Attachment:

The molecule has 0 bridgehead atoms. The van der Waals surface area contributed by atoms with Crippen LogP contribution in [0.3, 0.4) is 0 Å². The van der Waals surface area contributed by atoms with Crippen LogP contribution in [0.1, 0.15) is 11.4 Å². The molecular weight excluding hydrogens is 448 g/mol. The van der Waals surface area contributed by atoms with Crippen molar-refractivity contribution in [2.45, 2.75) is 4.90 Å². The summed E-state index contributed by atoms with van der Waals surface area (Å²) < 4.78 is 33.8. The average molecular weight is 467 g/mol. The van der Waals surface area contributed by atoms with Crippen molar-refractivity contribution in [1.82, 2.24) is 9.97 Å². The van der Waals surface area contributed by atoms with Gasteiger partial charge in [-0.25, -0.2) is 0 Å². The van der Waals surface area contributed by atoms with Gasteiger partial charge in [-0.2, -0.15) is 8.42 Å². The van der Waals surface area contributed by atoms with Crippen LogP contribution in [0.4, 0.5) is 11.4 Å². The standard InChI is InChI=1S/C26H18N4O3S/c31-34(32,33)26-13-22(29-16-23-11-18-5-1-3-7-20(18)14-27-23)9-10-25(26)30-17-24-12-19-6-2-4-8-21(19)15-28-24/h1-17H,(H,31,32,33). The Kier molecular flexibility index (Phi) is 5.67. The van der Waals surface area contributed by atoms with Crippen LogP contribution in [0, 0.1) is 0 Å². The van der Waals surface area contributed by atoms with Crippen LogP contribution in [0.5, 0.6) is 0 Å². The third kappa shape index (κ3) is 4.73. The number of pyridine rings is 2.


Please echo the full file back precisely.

The molecule has 0 bridgehead atoms. The van der Waals surface area contributed by atoms with Crippen LogP contribution in [0.3, 0.4) is 0 Å². The van der Waals surface area contributed by atoms with Crippen LogP contribution in [0.1, 0.15) is 11.4 Å². The molecular weight excluding hydrogens is 448 g/mol. The van der Waals surface area contributed by atoms with Crippen molar-refractivity contribution in [2.45, 2.75) is 4.90 Å². The summed E-state index contributed by atoms with van der Waals surface area (Å²) < 4.78 is 33.8. The average molecular weight is 467 g/mol. The van der Waals surface area contributed by atoms with Crippen molar-refractivity contribution in [1.82, 2.24) is 9.97 Å². The van der Waals surface area contributed by atoms with Gasteiger partial charge in [-0.25, -0.2) is 0 Å². The van der Waals surface area contributed by atoms with Gasteiger partial charge in [-0.2, -0.15) is 8.42 Å². The van der Waals surface area contributed by atoms with Crippen LogP contribution in [0.4, 0.5) is 11.4 Å². The standard InChI is InChI=1S/C26H18N4O3S/c31-34(32,33)26-13-22(29-16-23-11-18-5-1-3-7-20(18)14-27-23)9-10-25(26)30-17-24-12-19-6-2-4-8-21(19)15-28-24/h1-17H,(H,31,32,33). The Kier molecular flexibility index (Phi) is 5.67. The van der Waals surface area contributed by atoms with Crippen LogP contribution in [0, 0.1) is 0 Å². The van der Waals surface area contributed by atoms with Crippen LogP contribution in [0.5, 0.6) is 0 Å². The third kappa shape index (κ3) is 4.73. The number of pyridine rings is 2.